the tanks. It is noted that the 1998-99 Grand Jury Final Report
recommended the replacement of these ladders and the PWA response
indicated that replacement was "a priority".
- Chlorine cylinders are transported from the point of
delivery at the wastewater treatment plant to Pumping Stations
#6, #9 and #12 in a County pickup truck.
- Approved breathing apparatus are not provided at any of
the three buildings which house chlorinators.
- Leaks were noted in some of the redwood storage tanks.
- At Pumping Station #10 a diesel storage tank, for the
emergency generator, is mounted on a fragile wooden structure and
there is no provision for capturing spillage of diesel fuel.
- At Pumping Station #9, the chlorine room exhaust fan is
located near the ceiling rather than at the floor level.
- At Pumping Station #12 there is no exhaust fan in the
CSA #4 provides wastewater service to the Martell
area. The facilities include a collection system, four lift
stations, a raw wastewater equalization basin, which is currently
out of service, and a pipeline that delivers sewage to the Sutter
Creek Wastewater Treatment Plant. Deficiencies noted in this
system include the following:
None of the four sewage lift stations has security fencing.
- The sewage lift stations are all located in close
proximity to residences, and all are unsightly.
- Lift Station C is located adjacent to a creek which
flows directly to Lake Camanche. Power failures have resulted in
overflows in the past.
- A review of sewage flow charts at the wastewater
treatment plant indicates the probability of high rates of
infiltration and inflow. Unconfirmed reports indicate an average
dry weather flow of 20 to
30 gallons per minute (gpm). Average wet weather flows
approximate 50 gpm, indicating an infiltration problem. Peak
instantaneous winter flows can be as high as 400 gpm which is
indicative of major sources of direct inflow.
- In April, 1999, a survey was made by the California
Rural Water Association of the extent of sludge deposits in the
aerated lagoon at the wastewater treatment plant. Their report
indicated a significant build up of sludge with an accompanying
in the capacity of the pond. They also noted symptoms of
anaerobic conditions developing in the pond.
- The effluent pond reportedly overflowed in 1997 and
1998. In winter, the ground is saturated, flows to the pond are
high and cloud cover
reduces evaporation; all factors which lead to the possibility of
CSA #8 provides water and wastewater service to
industries in the Carbondale Industrial Park. Deficiencies noted
in the CSA #8 system include:
None of the sewage lift stations is adequately fenced.
- The lining of the wastewater equalization basin, which
is currently out of service, has deteriorated. The cost of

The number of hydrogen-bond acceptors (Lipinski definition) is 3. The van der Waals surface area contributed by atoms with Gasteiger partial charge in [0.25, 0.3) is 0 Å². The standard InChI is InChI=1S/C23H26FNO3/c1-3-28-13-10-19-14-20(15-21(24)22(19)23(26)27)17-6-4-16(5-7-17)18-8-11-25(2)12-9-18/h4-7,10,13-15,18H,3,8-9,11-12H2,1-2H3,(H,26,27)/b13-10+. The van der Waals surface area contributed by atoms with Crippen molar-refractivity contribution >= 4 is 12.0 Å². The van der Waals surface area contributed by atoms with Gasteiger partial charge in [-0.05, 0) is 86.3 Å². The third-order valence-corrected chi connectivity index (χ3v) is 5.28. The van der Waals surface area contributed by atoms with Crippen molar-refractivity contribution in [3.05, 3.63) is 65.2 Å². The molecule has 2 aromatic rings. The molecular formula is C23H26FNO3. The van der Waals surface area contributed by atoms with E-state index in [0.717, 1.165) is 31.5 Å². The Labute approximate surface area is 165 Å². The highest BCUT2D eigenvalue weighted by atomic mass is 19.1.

putting the basin back into service will be significant.
Water from the well reportedly has a high pH and cannot be used
as potable water. Potable water must be trucked in.
- The access road to the well site is impassable in the
- A "stock watering trough", located near the well, poses
a threat of contamination.
- The well discharge line is located underground near the
tile plant's gray water system, raising the possibility of an
undetected cross connection occurring.
Adequacy of Staff and Budget
One employee is assigned to operate both CSA #1 and #2. One
employee is assigned to CSA #3 and one employee is assigned to
operate CSA #4,
CSA #8 and ARSA. The three employees help each other when a job
requires more than one person.
- The CSA managers have insufficient time to accomplish
needed tasks. This fact is confirmed by the PWA Director's
response to a 1998-99 Grand Jury recommendation where he stated,
"Annual inspections generate a list of required work and a needs
list, or a 'wish list'. The list is to be kept with the
maintenance person at all times and to be used as a reference as
to priorities. What usually hap
pens is, the maintenance person is overloaded with tasks and can
only react instead of being pro-active". (emphasis added).
Interviews confirm that maintenance is done on a reactive
emergency basis rather than being planned in an orderly fashion.
- The 1998-1999 Grand Jury recommended that additional
staff be added to CSA #3. This recommendation was rejected by the
PWA Director on the grounds that it would be too costly (see
- The County contracts for some services. For example, AWA
provides meter reading services, and mechanical help is obtained
through a blanket contract with a local mechanical contractor.
- The cost to the County of using AWA for meter reading is